Bangkok Governor Sukhumbhand Paribatra, however, maintains the controversial trial should be postponed.
"I can assure you that there are no conflicts [between us] at all, but only concerns raised," Mr Yongyuth said during a joint press conference with MR Sukhumbhand and his deputy, Teerachon Manomaiphibul, yesterday.
The joint press conference was held after City Hall disagreed with the government's plan to conduct a trial of water drainage systems in Bangkok on Wednesday and Friday.
The plan was initiated by Science and Technology Minister Plodprasop Suraswadi, chairman of the Water and Flood Resources Management Committee (WFRMC).
The Bangkok Metropolitan Administration (BMA) feared the trial would cause floods in some areas.
MR Sukhumbhand said yesterday the Bangkok Metropolitan Administration was not opposed to the WFRMC's plan to test the canal network's drainage capacity in the east and west of Bangkok.
He said his concerns centred on a weather forecast that heavy rain was expected across 60% of Thailand. A storm would probably reach the country next week at the time the drainage test is being carried out, he said.
Khlong Lat Phrao and Khlong Bang Sue - that are under the care of the Science and Technology Ministry - have yet to be dredged properly to make them ready for the test, the Bangkok governor said.
The BMA would order its water gates closed immediately if water in the canals rises to an unusually high level in flood-prone areas including the Sethakij community in Bang Kae district.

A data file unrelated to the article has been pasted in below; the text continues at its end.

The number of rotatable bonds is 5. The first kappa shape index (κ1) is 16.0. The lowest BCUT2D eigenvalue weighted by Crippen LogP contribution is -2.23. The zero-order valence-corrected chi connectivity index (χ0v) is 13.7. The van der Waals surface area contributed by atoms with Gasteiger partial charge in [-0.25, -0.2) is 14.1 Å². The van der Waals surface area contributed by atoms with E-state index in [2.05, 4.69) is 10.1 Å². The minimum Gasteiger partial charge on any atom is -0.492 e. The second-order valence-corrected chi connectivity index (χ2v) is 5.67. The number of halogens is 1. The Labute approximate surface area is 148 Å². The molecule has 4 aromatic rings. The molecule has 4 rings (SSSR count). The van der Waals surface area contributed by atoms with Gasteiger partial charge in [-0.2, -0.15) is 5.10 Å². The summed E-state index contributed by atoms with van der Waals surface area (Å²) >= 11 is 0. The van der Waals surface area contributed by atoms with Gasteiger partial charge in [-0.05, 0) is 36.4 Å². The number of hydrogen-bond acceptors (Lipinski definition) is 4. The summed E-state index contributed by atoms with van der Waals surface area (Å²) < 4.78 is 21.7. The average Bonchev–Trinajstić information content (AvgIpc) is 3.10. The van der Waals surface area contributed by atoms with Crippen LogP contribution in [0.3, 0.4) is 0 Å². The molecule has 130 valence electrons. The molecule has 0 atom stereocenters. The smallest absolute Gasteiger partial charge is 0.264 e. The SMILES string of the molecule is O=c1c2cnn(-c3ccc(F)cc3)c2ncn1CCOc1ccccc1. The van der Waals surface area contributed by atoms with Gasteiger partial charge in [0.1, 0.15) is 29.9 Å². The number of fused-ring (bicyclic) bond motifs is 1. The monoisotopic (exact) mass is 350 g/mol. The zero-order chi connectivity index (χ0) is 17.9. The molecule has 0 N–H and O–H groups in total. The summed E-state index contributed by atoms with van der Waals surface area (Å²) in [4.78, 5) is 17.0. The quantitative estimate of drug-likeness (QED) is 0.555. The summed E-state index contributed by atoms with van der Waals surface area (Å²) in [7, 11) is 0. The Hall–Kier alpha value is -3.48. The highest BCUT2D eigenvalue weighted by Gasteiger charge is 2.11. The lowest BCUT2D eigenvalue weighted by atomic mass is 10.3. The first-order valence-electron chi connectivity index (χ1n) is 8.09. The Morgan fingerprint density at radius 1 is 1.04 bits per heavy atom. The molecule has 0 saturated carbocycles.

BMA officers will be sent to these flood-prone areas to monitor water levels and promptly alert the BMA authorities to consider shutting the water gates.
Unforeseen consequences could erupt if the drainage test coincides with the run-off and high sea levels, Mr Teerachon said.
He said he was not against the drainage trial but would rather that Mr Plodprasop consider postponing it until conditions posed less risk.
Mr Yongyuth said he would then inform Mr Plodprasop about the need to dredge the canals before the drainage test begins.
Mr Plodprasop yesterday said Mr Teerachon was "telling a lie" about high sea levels expected during the drainage test next week as that the information he had showed that next week would have the lowest sea levels of the year.
He insisted that the proposed drainage trial had been well planned in advance.
Mr Plodprasop also argued that the dredging of Khlong Lat Phrao was 50% completed and that the canal was ready to receive water flows during the flood drainage test.
High tide is projected at 2.9 metres above the average sea level between 8pm to 10pm on Wednesday and Friday, an officer at the Royal Thai Navy's Hydrographic Department said, adding that next week is not a high tide period.
Meanwhile, Prime Minister Yingluck Shinawatra yesterday presided over the opening of an exhibition on the government's water management scheme entitled "Working Hard towards Water Management for all People" at Bangkok Convention Hall, Central Plaza Lat Phrao.
The premier led a a group of Thai and foreign media, diplomats and private sectors touring the event, which will run until Sunday, and aims to boost public and foreign investors' confidence about the government's flood prevention scheme.
"The government has brought the experience of last year's floods to improve water management to prepare for possible disasters in the short- and long-term periods," she said.
Payungsak Chartsutthipol, chairman of the Federation of Thai Industries, who participated in the exhibition, said that the private sector would like the government to balance the importance between flood and drought management because they could both cause damage to the country's economy.